Contractors required to disclose political contributions: draft order

Obama considers new transparency rules

The Obama administration is determining how to require companies competing for government contracts to list their political contributions when submitting a contract bid, another effort to separate money from its influence, according to a draft executive order.

“To increase transparency and accountability to ensure an efficient and economical procurement process, every contracting department and agency shall require all entities submitting offers for federal contracts to disclose certain political contributions and expenditures that they have made within the two years prior to the submission of their offer,” the order states in its current form. (Read the order.)

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The White House has not released the order, which was obtained by Federal Computer Week. It’s currently going through the standard review and feedback process, an administration official said today.

Although the order would leave many details up to the Federal Acquisition Regulatory Council, the administration wants company disclosures to include:

  • All contributions or expenditures to federal candidates, parties or party committees made by the company, its directors, or any affiliates or subsidiaries it controls.
  • Any contributions made to a third party with the intent to use those contributions to make independent expenditures or election advertisements.

Companies would have to disclose the information if the total amount of contributions exceeded $5,000 in a year, according to the draft order. Furthermore, the Obama administration wants the contribution data made public through a searchable online database.

“Taxpayers deserve to feel confident that federal contracting decisions are based on merit alone and are not influenced by political favoritism,” the administration official said.

The regulatory council has until December to adopt the rules.

The order furthers the president’s reforms to government contracting policies, which began with his procurement reform memo in March 2009, soon after his presidential term began.

“The president is committed to bringing more accountability and transparency to a federal contracting system that has long needed reform,” the official said.

The order also highlights various states’ “pay-to-play” laws, some of which require companies to disclose contribution information. Others limit political contributions by contractor companies and particular officials at the companies.

“This state innovation toward better government should be encouraged, and the federal government should draw from the best practices developed by the states,” the Obama administration's order states.

About the Author

Matthew Weigelt is a freelance journalist who writes about acquisition and procurement.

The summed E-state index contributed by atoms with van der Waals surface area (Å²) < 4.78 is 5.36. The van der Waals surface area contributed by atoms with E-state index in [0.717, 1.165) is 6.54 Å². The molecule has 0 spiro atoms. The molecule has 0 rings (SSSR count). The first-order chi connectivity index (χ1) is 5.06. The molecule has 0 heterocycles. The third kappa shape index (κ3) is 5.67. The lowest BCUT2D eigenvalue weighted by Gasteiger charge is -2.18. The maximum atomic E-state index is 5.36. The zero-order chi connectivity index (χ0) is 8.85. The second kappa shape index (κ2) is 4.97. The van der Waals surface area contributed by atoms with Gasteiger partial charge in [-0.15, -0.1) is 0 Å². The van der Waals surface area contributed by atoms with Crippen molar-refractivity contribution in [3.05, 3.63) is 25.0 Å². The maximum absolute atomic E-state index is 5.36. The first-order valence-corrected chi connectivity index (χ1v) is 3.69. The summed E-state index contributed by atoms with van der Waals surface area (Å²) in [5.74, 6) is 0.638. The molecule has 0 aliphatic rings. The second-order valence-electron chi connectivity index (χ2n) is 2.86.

Reader Comments

Mon, Apr 25, 2011

I have not yet seen a contract where amount and type of political contributions is a part of the selection criteria leading to award. Thus, I see no legitimate reason to require such disclosure.

Fri, Apr 22, 2011 Ma.

I am more worried about contracts being awarded on the basis of who you did or did not contribute for political reasons rather than who you contributed to 'get the contract'. Remember that the administration also has an interest in receiving political contributions for their contract decisions. This works both ways. It only appears to be a means of 'cleaning up the process'. It's just as likely to be a means of deciding that you lose the contract because you failed to contribute to the "right" side.

Fri, Apr 22, 2011 Grand Rapids, MI

One more requlation to drive up the cost of government procurement.

Fri, Apr 22, 2011 Olde Sarge DC

If they sqeal, there's a deal. Kyle probably is associated with the contractors who need oversight. The easy solution is to require all federal contractors provide this information to OMB annually. Don't link it to the specific contract. Then publish the information to If its not included in the RFQ/RFP responsed it can't influence the selection process. However, having the information already disclosed makes the IGs job much easier if an award is challenged or is investigated for COI reasons.

Thu, Apr 21, 2011 Fred the Fed (Contractor)

I just love it. The patriotic thing to do is bar these contributions in the first place. If not, the second best thing is to expose them immediately upon funds transmittal to the political candidate or cause. The trigger should not be a bid, for goodness sake. Like individual contributions, a company's contribution should quickly become a public record. We have far too much COI, winking, and legalized corruption in the MI Complex to fail to shine a light on this, or to avert our eyes.

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